How design thinking can improve your strategy

Friday, 01 February 2019


    Encouraging clarity and discipline through design thinking could improve your strategy, says Business Models Inc Australia strategist Michael Eales.

    At the heart of any business strategy is a vision and purpose that underpins the steps you’re taking, now and into the future. Yet unless it is effectively communicated, this vision remains a sleeping giant that perplexes rather than inspires. While it may be tempting to lean on detail for a sense of clarity, I’ve observed clarity can be achieved through two efforts: simplicity and validation. As the saying goes, it’s not that difficult to make something simple, complex; but making something complex, simple, requires great effort.

    Clarity and simplicity

    As a strategy designer, my job is to ask better questions and facilitate the application of creativity to help clients navigate complexity and give them creative confidence. Part of this involves encouraging people to get comfortable with reframing their thinking and breaking down their strategy into smaller, more digestible pieces. The other is having them zoom in to analyse their organisation’s current state — what works and what doesn’t — then zoom out to view the broader picture of where it is that they want to go.

    In 2009, I was introduced to the Business Model Canvas by Robert Sutton, author and professor of management science and engineering at the Stanford University School of Engineering.

    Creating a one-page visualisation that frames the mechanics of your business (or that of a competitor) will allow you to easily communicate this back to the team and identify potential areas for innovation and transformation. The challenge is to shift your thinking from what the strategy looks like to how it is created. This is an iterative design process — idea

    A good strategy is like good design. It isn’t everything to everyone, it is specific and disciplined.

    Mark Leung, Rotman DesignWorks

    Mark Leung, director of Rotman DesignWorks, worked with then dean Roger Martin in developing the business design initiative at the Rotman School of Management in Toronto. Leung says most of the strategies he sees are “unfortunately operational plans or a series of short-term tactics”.

    “A good strategy is like good design,” he says. “It isn’t everything to everyone, it is specific and disciplined.”

    Martin says its important to ask the right questions when designing strategies — ones that lead to real decisions.

    Communicate your strategy on a page

    These four steps were created to help fast-track the process to effectively articulating your strategy — on a page. Each requires a piece of work in themselves.

    1. Vision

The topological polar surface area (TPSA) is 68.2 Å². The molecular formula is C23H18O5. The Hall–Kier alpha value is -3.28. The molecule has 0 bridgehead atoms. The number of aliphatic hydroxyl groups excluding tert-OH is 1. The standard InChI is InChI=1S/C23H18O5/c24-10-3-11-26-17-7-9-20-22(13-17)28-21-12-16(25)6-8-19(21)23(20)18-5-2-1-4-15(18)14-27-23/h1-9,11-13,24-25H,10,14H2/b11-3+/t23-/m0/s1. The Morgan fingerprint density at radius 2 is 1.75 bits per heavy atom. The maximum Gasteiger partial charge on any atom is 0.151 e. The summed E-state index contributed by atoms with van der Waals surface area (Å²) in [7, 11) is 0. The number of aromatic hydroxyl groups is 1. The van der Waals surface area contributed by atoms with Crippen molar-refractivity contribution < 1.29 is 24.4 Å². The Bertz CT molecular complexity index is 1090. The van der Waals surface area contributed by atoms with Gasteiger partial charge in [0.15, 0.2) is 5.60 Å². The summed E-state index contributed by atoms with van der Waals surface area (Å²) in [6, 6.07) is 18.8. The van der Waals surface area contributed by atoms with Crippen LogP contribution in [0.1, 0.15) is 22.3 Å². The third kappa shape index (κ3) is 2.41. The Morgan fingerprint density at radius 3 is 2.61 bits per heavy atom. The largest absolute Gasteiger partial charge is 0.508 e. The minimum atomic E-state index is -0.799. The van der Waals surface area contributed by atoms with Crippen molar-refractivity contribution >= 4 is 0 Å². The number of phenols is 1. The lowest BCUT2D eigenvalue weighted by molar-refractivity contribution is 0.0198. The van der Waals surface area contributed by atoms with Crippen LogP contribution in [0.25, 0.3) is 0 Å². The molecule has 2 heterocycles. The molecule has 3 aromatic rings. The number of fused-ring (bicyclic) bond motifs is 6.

2. When we design or simplify a strategy, the vision and purpose must move beyond a statement and become the central guide that shows up in practical and realistic ways. With the vision as a compass that leads your bold strategic choices, you can tell a story and inject life into your narrative. Having this story on one page makes it even easier to share.

    3. Context
    4. The value of engaging others and sharing different perspectives is second to none. You will need to zoom out to develop a deep understanding of the broader context surrounding your business by looking at the different trends, customer needs and uncertainties within the market. Develop a relentless curiosity within this space before tackling potential solutions. You should see how your vision shows up in the world today.

    5. Design criteria
    6. With your understanding of context and vision in place, you can begin to prioritise the elements of your strategy that are non-negotiable and those that are a bit more flexible using the MoSCoW method: categorising every element under “Must”, “Should”, “Could” or “Won’t”. Your context and vision only make up part of the story of your business. Now you can align with your current (or future) business model — remembering it doesn’t exist in isolation. Don’t forget your design criteria will need adjusting over time, so be specific and spend time refining and quantifying them. Developing priorities that are measurable will help you to determine your direction, maintain focus and recalibrate if necessary.

    7. Validate
    8. Validating (or invalidating) your assumptions should happen every step of the way. You do this by using the tools and templates to inform one another and avoid approaching any one step in isolation. Good design is not built upon hypothetical notions. Instead, it solves practical challenges and does so with positive impact.

    Michael Eales is a partner and strategy designer at Business Models Inc Australia.

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